Tuesday, March 3, 2015

Teaching Coding without a Computer

It was our second lesson on coding without a computer.  If you would like to see our first lesson check it out here.
Today, I had the learning carpet (a square carpet with a grid on it) out in the middle of the classroom.  I told the students that we were going to write a simple algorithm using the following language to move a stuffed whale to a predetermined spot on the carpet using the following commands:
·      FW – forward
·      BW – backward
·      LT90 – left turn 90 degrees
·      RT – right turn 90 degrees
We were then going to test the algorithm to see if the program ran the way we intended it too and if it didn’t, we would debug the algorithm.

We started very easy with only having to write a few lines of code to get the whale where we wanted it to go.  I then added little math counters as obstacles so it wouldn’t be a straight shot from point A to point B.  After doing this activity several times together, it was time for them to try it on their own.  We placed the whale on the carpet and then I placed a pink sticky note to where I wanted the whale to end up.  I also added the math manipulatives as roadblocks that the whale would have to maneuver around. 

 Like most programmers, my students’ first attempts were not completely successful.  This is when I introduced the word “debugging”.  The kids loved coming up to the carpet with their lines of code and trying out what they had written.  Out of 15 tries, we did not have a single student get it completely correct the first try.  It was music to my ears when each child tried their code and realized that it was incorrect and replied with, “I need to go debug my code and try again.”  This activity was challenging enough that my students had to debug their program, but not too challenging that they couldn’t debug it themselves.

My students learned key skills today in writing and debugging code without a computer or device.  Students worked on problem solving, independent work and resilience.  My students also felt a sense of accomplishment and satisfaction when they figured out how to get the whale to the pink sticky note.  When the period came to an end, there was a lot of moaning and asking, “When are we going to play this again?”  Little did they know that they were learning key skills in problem solving, directional language and being able to describe movement from one location to another using a grid map, which are all math curriculum expectations.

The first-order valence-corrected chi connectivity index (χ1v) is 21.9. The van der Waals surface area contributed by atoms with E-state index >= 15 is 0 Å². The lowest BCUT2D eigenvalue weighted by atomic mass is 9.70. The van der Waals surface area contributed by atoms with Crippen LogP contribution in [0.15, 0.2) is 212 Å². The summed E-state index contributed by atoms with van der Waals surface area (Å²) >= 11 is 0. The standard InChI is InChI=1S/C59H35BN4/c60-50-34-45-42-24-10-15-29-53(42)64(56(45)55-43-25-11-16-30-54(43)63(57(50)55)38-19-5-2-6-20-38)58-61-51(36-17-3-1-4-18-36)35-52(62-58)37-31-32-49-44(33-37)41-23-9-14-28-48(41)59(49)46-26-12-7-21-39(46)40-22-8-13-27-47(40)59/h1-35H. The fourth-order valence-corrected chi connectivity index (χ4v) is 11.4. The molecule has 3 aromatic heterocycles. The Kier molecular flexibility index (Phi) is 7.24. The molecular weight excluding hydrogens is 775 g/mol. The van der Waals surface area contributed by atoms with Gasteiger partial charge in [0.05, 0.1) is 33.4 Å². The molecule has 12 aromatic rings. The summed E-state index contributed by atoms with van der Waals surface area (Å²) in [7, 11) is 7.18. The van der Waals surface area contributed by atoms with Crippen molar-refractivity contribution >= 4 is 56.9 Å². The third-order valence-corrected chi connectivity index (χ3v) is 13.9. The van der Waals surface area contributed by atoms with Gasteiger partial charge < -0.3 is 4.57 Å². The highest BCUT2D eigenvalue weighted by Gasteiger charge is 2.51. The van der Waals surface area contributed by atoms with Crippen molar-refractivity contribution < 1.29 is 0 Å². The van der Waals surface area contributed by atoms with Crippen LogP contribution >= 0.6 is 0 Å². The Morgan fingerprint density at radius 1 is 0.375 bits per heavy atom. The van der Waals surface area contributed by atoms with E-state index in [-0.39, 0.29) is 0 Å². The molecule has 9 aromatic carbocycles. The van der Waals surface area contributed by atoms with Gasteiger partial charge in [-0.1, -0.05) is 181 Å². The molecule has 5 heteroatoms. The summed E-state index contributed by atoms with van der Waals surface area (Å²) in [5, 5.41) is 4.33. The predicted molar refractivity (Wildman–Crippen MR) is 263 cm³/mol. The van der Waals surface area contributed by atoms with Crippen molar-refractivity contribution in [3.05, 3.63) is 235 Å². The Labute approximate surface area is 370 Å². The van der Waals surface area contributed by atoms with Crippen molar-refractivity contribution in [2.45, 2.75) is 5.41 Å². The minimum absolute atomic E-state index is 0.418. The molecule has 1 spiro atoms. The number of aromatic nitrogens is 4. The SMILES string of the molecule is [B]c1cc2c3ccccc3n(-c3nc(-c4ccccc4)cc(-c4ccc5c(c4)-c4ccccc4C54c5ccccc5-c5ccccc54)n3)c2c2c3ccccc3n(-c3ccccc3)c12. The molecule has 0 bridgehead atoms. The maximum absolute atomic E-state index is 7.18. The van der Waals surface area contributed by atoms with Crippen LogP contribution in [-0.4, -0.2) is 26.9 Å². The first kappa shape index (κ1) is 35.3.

1 comment:

  1. I really love your approach to teaching kids algorithms and getting them to stick with their plans long enough to see their first implementations before changing them. I think the skill of understanding WHY something didn't work is the most important part of this process. I wonder how we might get kids to "debug" more of their work.

    I see this as being highly applicable to other areas of their learning lives. They should be able to "debug" their writing assignments and understand the reasons why their arguments (or sentences) aren't working the way they want them to. They should be able to "debug" their math problems and see why the numbers don't add up. These are skills that we can count on for pretty much anything that requires you to understand a mistake and problem solve a solution. How can we encourage this kind of meta-cognition (which is really what it is) in other ways?

    P.S. This comment is a part of the #C4C15 project. Find out more here: http://learningischange.com/blog/2014/12/27/c4c15/